Wednesday, January 17, 2007

The Winds of Change

Cricket has forever been a colonial sport. For all the vagaries and intricacies of the game, it has not been able to register a beep outside the erstwhile British Empire. While the game and its fans have gone through some changes over the years, they remain largely the same. It is still prone to the possibility of neither side coming out on top and the fans, especially those of the longer version, are purists who wouldn't mind sitting through 5 days of mind-numbingly slow cricket before looking at the silver lining in a draw/tie.

Every ambitious entrepreneur looks to expand his business to new horizons. Every explorer looks to go where no man has gone before, from Columbus to Amundsen to even the fictional James T Kirk. Sadly, the torchbearers of cricket have not always shown the same zeal in taking the sport outside the Empire.

Cricket's encounter with the One-Day Internationals was just as accidental as Columbus's discovery of America. One has to thank the rain Gods for providing us the first Limited-Overs International during the rain-affected MCG test in 1971. The ODIs have gone through a whole lot of changes thereafter, with the emphasis being on entertainment for the masses. But increased workloads, a general sense of instant pleasure and competition from other sports have meant the ICC has to come up with a more "entertaining" brand of cricket. What's more, the ICC has finally awakened to the idea of making cricket a global sport. Better late than never,eh?

Twenty20 is the first real endeavour by the ICC to take cricket outside the Empire. There have been feeble attempts like the Sixes competition and Max Cricket in the past, but they were confined to the nations which introduced them. The early signs are encouraging enough. Twenty20 is already a rave in England and South Africa, and it was the most popular cricketing event in the Caribbean thanks to Allen Stanford, an enterprising and cricket-crazy businessman from America.

The basics of line and length and technically correct batting still apply, but the game moves at such a fast pace that the straight drive with the high elbow turns into a flamboyant lofted drive over the bowler's head. The cuts are more ferocious, the sweeps more cross-batted and the hooks become pulls. Twenty20 is a brand of cricket to which a fan can relate to, as we see international players play like most of us did in school or college.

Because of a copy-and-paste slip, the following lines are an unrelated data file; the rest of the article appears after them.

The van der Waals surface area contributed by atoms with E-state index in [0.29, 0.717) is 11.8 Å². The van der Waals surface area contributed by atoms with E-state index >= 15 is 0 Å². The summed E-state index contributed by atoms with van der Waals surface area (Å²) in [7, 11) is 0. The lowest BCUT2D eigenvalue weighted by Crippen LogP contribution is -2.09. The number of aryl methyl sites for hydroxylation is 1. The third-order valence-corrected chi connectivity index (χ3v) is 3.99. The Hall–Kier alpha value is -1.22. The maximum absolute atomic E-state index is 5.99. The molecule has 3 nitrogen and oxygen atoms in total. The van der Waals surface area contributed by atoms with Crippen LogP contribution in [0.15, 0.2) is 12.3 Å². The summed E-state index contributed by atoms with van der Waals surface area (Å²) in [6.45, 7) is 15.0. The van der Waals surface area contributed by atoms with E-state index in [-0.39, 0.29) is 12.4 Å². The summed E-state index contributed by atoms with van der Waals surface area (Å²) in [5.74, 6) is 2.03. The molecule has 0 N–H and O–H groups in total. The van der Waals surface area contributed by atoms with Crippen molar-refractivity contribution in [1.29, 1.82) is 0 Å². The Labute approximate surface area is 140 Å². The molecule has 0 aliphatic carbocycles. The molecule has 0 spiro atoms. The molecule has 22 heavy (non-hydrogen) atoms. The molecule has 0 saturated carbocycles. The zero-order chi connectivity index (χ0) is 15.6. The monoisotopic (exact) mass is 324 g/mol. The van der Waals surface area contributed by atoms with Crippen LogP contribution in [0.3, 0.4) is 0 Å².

It is also a more convenient form of cricket to watch. The game starts at 6 in the evening and lasts about 3 hours. It's ideal for a family to spend some quality time together, there is some popular music in the audio system, the parents can unwind after a hard day's work and the kids can watch and play some unadulterated cricket. There's something in it for those who're not at the stadium too, with player interviews from the dugout and real-time conversation with the on-field players. Channel 9 did something really interesting during the recent Twenty20 game between Australia and England. They actually got Adam Gilchrist to give ball-by-ball commentary for an entire over. It was truly amazing and if that were an interview with Channel 9, it's safe to say Gilchrist came through with flying colours.

While there is a lot of skepticism among the players, it is definitely more appealing to the casual viewer who only seeks entertainment from the game. While it is a wonderful effort to woo a target audience comprising people of all age groups, it also presents the opportunity to market the game in places like mainland Europe and America where the psyche of people is more result-oriented. The one complaint they have about cricket is how can two teams play for 5 days and still not produce a result? You can see where they're coming from, as they have grown up on penalty shootouts, overtime and extra innings.They would no doubt find the idea of a bowl-off in Twenty20 quite thrilling, although the Poms would be very jittery considering their record in Penalties.

There was a lot of opposition from all quarters when One-Day Internationals came into existence. The purists thought it didn't really test the qualities cricket was supposed to. Perhaps they were resistant to change, but One-Day Cricket was there to stay. But the "visionaries" who championed the cause of the shorter version of cricket are now skeptical of Twenty20 for the exact same reasons and it once again highlights our tendency to resist change. 36 years after the first Limited-Overs International, Twenty20 is threatening to replace 50-over matches as the most popular brand of cricket. Let it be known that both forms are children of the same glorious family that is cricket, and we need to embrace both for their different qualities. Twenty20 is here to stay...

2 comments:

  1. Hemant12:00 AM

    The ICC has only woken up to the prospect of making more money, not to the thought of making the game global.

    If you see the changes in the game over a period of time, they've all been in favour of making cricket TV and spectator friendly.

    And that often rapes the game, especially bowlers.

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  2. Greetings -- I wanted to speak with you about publishing some articles on cricket.

    michelle@sportingo.com

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